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KEY STAT | Local governments to stimulate consumption in China via digital coupons

Written by Julianna Wu Published on   2 mins read

Cities across the country have started to encourage public activities as the Chinese government tries to revive a halted economy.

Different levels of governments across China—from provincial to municipal— have started giving out digital coupons to local citizens since early March, in a bid to stimulate consumption in the first quarter of 2020 as the country’s economy is still reeling under the effects of the coronavirus outbreak.

As of the end of February, roughly USD 570 million worth of coupons, sponsored by local governments, have been distributed to consumers, vendors, and business operators to help boost sales.

A large part of the coupons was given through third-party payment services like Alipay and WeChat pay. Depending on local policies, customers would see parts, if not all, of their consumption bills waived when using digital payment methods at certain restaurants, tourist attractions, theaters, book stores, and retail shops.

In Hangzhou, a southern city near Shanghai, home of internet conglomerate Alibaba, local residents have been given coupons worth of total of RMB 1.68 billion (USD 240 million) on March 27. In the second round of vouchers Hangzhou issued in early April, the average amount per coupon is raised from the previous RMB 50 to 100 (USD 7.08 to 11.7).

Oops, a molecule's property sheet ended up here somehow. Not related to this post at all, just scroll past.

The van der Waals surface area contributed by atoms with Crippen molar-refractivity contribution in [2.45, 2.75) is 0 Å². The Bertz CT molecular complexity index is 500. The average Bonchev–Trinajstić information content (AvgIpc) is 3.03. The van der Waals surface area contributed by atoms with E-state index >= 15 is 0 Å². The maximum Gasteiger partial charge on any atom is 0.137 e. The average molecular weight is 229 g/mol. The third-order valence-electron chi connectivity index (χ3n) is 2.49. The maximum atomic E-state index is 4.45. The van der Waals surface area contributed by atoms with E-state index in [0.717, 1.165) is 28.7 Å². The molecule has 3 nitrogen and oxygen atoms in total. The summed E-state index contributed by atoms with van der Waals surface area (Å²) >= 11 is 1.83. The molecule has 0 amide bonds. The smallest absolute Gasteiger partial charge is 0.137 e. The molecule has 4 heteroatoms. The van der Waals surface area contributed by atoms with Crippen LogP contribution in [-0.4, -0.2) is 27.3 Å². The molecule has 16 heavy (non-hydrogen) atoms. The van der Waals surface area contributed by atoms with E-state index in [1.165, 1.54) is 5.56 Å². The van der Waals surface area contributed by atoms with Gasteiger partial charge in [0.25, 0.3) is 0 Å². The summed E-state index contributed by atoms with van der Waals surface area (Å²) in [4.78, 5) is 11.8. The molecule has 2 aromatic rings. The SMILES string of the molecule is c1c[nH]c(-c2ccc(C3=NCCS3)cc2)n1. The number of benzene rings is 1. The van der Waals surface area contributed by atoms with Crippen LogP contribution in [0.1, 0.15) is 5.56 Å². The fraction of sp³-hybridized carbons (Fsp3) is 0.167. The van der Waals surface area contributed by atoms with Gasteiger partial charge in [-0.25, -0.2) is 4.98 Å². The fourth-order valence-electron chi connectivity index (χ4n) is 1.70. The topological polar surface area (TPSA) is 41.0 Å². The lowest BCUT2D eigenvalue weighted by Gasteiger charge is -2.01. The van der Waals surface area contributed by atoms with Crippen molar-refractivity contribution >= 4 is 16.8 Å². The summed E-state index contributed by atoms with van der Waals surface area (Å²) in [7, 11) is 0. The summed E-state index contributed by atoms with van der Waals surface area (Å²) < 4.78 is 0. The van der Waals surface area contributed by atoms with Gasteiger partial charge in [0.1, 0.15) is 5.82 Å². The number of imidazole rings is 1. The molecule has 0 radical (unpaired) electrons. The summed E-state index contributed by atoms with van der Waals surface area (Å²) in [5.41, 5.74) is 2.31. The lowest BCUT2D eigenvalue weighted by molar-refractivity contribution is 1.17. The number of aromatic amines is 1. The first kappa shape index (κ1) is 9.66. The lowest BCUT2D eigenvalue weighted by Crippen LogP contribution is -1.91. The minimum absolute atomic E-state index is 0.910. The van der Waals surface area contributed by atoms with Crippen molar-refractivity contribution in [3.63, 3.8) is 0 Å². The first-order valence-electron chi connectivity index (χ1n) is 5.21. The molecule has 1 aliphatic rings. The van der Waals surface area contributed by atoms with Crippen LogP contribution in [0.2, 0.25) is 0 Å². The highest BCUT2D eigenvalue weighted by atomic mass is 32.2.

As of April 3, Hangzhou government has redeemed RMB 94 million (USD 13 million) among the planned amount for its citizens, driving up a total consumption of RMB 1.25 billion (USD 180 million).

Some governments have also chosen to distribute vouchers directly through e-commerce platforms like Taobao, JD.com, and Sunning.com.

Zhongtai Securities predicted in its latest report acquired by KrASIA that these coupon policies, which have been implemented in more than 20 provinces so far, would drive up China’s consumption levels, but only in the short term, as the time limit and total amount of these coupons make it hard to bring in long-term effects.

In 2019, consumption contributed to more than half of China’s economic growth. From early 2020, the coronavirus health crisis has forced business activities suspensions in many sectors, resulting in a sharp decline in sales, investments, and productions, as data from the National Bureau of Statistics show.


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